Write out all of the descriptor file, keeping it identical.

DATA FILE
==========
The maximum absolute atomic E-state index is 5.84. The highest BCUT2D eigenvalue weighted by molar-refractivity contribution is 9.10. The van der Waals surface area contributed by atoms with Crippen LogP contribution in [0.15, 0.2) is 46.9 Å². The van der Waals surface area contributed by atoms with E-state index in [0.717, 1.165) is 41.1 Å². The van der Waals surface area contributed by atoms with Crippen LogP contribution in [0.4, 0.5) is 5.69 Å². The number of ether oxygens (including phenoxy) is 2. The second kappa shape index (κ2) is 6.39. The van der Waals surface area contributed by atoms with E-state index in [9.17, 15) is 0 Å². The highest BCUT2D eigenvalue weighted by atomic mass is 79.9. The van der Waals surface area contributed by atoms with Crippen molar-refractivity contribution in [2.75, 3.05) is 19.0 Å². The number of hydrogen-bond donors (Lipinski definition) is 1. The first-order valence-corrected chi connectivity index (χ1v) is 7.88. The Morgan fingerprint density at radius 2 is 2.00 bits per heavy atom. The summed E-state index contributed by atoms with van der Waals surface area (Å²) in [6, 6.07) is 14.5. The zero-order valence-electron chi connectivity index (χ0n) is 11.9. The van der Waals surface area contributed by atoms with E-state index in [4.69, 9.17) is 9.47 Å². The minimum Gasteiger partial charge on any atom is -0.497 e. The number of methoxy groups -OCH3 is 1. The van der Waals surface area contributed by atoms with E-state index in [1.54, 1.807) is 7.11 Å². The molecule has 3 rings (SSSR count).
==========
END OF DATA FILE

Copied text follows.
The maximum absolute atomic E-state index is 5.84. The highest BCUT2D eigenvalue weighted by molar-refractivity contribution is 9.10. The van der Waals surface area contributed by atoms with Crippen LogP contribution in [0.15, 0.2) is 46.9 Å². The van der Waals surface area contributed by atoms with E-state index in [0.717, 1.165) is 41.1 Å². The van der Waals surface area contributed by atoms with Crippen LogP contribution in [0.4, 0.5) is 5.69 Å². The number of ether oxygens (including phenoxy) is 2. The second kappa shape index (κ2) is 6.39. The van der Waals surface area contributed by atoms with E-state index in [9.17, 15) is 0 Å². The highest BCUT2D eigenvalue weighted by atomic mass is 79.9. The van der Waals surface area contributed by atoms with Crippen molar-refractivity contribution in [2.75, 3.05) is 19.0 Å². The number of hydrogen-bond donors (Lipinski definition) is 1. The first-order valence-corrected chi connectivity index (χ1v) is 7.88. The Morgan fingerprint density at radius 2 is 2.00 bits per heavy atom. The summed E-state index contributed by atoms with van der Waals surface area (Å²) in [6, 6.07) is 14.5. The zero-order valence-electron chi connectivity index (χ0n) is 11.9. The van der Waals surface area contributed by atoms with E-state index in [4.69, 9.17) is 9.47 Å². The minimum Gasteiger partial charge on any atom is -0.497 e. The number of methoxy groups -OCH3 is 1. The van der Waals surface area contributed by atoms with E-state index in [1.54, 1.807) is 7.11 Å². The molecule has 3 rings (SSSR count).